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April Merleaux

Associate Professor


Office: DM 371-B

Phone: 305-348-2225



Dr. Merleaux's research focuses on the 20th century United States in international context. She studies the intersections between cultural studies and political economy, and she is particularly interested in race, environment, and power.

Merleaux is the Project Director the Ecohumanities for Cities in Crisis,, a public event series funded through the Humanities in the Public Square initiative of the National Endowment for the Humanities in 2016. Read her Op-Ed in the Miami Herald describing what the humanities have to offer our current deliberations on climate change and sea level rise http:/www.miamiherald.comopinion/op-ed/article69932312.html.

Dr. Merleaux teaches undergraduate courses on the late 19th and 20th centuries, including Modern American Civilization, U.S. food history, U.S. environmental history, and the 1920s & 1930s. She regularly teaches a Senior Seminar on The Global War on Drugs.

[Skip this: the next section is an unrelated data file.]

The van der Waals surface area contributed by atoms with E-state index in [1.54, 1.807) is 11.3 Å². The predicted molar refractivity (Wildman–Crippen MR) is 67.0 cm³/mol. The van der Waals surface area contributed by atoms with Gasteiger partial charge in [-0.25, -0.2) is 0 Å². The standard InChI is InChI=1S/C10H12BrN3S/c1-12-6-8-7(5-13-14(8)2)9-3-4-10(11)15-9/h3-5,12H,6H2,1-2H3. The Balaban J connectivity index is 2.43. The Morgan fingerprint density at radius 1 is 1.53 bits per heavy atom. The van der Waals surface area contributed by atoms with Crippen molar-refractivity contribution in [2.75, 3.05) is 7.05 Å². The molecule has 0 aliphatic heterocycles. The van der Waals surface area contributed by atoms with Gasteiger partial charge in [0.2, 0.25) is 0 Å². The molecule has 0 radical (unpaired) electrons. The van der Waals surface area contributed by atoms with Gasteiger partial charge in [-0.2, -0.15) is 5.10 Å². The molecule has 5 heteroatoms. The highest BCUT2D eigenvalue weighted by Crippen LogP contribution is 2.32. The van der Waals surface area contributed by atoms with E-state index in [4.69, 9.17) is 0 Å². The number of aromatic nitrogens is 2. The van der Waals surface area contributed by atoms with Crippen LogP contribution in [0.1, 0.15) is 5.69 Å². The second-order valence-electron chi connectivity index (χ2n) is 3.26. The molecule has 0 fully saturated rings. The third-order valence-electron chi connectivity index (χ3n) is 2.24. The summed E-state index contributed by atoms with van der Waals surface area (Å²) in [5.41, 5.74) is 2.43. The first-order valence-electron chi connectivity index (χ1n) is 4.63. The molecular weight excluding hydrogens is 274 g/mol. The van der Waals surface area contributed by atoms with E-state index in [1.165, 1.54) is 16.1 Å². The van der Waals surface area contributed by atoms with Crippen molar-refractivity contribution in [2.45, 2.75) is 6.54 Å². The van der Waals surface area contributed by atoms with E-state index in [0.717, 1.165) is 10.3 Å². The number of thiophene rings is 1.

At the graduate level, Dr. Merleaux teaches and advises MA and PhD students specializing in the United States, Latin America, and the Caribbean with interests in cultural politics, the cultures of capitalism, race and empire, critical food studies, environmental studies, immigration and ethnicity, consumer cultures, rural history, and transnational and cultural research methods.

She has previously advised students in the Florida Teacher Quality Grant (FTQG) program, through which Miami-Dade County Public School teachers earned a M.A. in history. Dr. Merleaux is the Public History Advisor for M.A. students wishing to pursue the Public History option and undergraduate students who wish to earn internship credits.

Her book, Sugar and Civilization: American Empire and the Cultural Politics of Sweetness, was published by the University of North Carolina Press in 2015. The book tells the story of sugar from the Spanish American War through the New Deal of the 1930s, describing how workers and consumers in multiple locations came to eat so much sugar. The cultural logic connecting imperial, trade, and immigration policies was the same one that facilitated new habits of sugar consumption within the United States and its territories.

Merleaux is currently conducting research on the environmental history of the War on Drugs in the United States and Latin America from the 1920s through the 1980s. Exploring the agrarian origins of drug prohibition reveals new ways to think about the social and economic consequences of more than a century of public policy.


Ph.D., Yale University, 2010